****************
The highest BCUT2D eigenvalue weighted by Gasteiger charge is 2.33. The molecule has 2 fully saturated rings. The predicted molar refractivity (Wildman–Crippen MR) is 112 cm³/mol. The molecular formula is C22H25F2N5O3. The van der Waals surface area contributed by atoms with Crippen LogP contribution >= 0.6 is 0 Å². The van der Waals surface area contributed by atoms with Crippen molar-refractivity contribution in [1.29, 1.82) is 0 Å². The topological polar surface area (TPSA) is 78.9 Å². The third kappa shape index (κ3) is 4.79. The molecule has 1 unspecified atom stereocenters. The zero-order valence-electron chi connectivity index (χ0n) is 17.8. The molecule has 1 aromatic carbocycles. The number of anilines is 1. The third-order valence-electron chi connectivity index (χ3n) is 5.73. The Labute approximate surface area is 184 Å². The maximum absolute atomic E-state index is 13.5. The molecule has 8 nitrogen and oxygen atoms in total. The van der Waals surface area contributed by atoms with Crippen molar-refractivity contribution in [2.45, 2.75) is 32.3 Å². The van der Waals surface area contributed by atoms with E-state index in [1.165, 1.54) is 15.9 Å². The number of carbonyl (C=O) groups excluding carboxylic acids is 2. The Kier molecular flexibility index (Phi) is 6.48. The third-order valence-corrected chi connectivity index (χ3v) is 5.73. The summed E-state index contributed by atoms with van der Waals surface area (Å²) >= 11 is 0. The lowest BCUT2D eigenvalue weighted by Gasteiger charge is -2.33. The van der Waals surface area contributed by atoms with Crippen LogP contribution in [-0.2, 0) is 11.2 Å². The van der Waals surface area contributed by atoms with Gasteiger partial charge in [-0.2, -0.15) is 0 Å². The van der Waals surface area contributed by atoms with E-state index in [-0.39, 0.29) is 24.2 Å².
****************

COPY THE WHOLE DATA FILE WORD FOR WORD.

The highest BCUT2D eigenvalue weighted by Gasteiger charge is 2.33. The molecule has 2 fully saturated rings. The predicted molar refractivity (Wildman–Crippen MR) is 112 cm³/mol. The molecular formula is C22H25F2N5O3. The van der Waals surface area contributed by atoms with Crippen LogP contribution >= 0.6 is 0 Å². The van der Waals surface area contributed by atoms with Crippen molar-refractivity contribution in [1.29, 1.82) is 0 Å². The topological polar surface area (TPSA) is 78.9 Å². The third kappa shape index (κ3) is 4.79. The molecule has 1 unspecified atom stereocenters. The zero-order valence-electron chi connectivity index (χ0n) is 17.8. The molecule has 1 aromatic carbocycles. The number of anilines is 1. The third-order valence-electron chi connectivity index (χ3n) is 5.73. The Labute approximate surface area is 184 Å². The maximum absolute atomic E-state index is 13.5. The molecule has 8 nitrogen and oxygen atoms in total. The van der Waals surface area contributed by atoms with Crippen molar-refractivity contribution in [2.45, 2.75) is 32.3 Å². The van der Waals surface area contributed by atoms with E-state index in [1.165, 1.54) is 15.9 Å². The number of carbonyl (C=O) groups excluding carboxylic acids is 2. The Kier molecular flexibility index (Phi) is 6.48. The third-order valence-corrected chi connectivity index (χ3v) is 5.73. The summed E-state index contributed by atoms with van der Waals surface area (Å²) >= 11 is 0. The lowest BCUT2D eigenvalue weighted by Gasteiger charge is -2.33. The van der Waals surface area contributed by atoms with Crippen LogP contribution in [-0.2, 0) is 11.2 Å². The van der Waals surface area contributed by atoms with Gasteiger partial charge in [-0.2, -0.15) is 0 Å². The van der Waals surface area contributed by atoms with E-state index in [-0.39, 0.29) is 24.2 Å².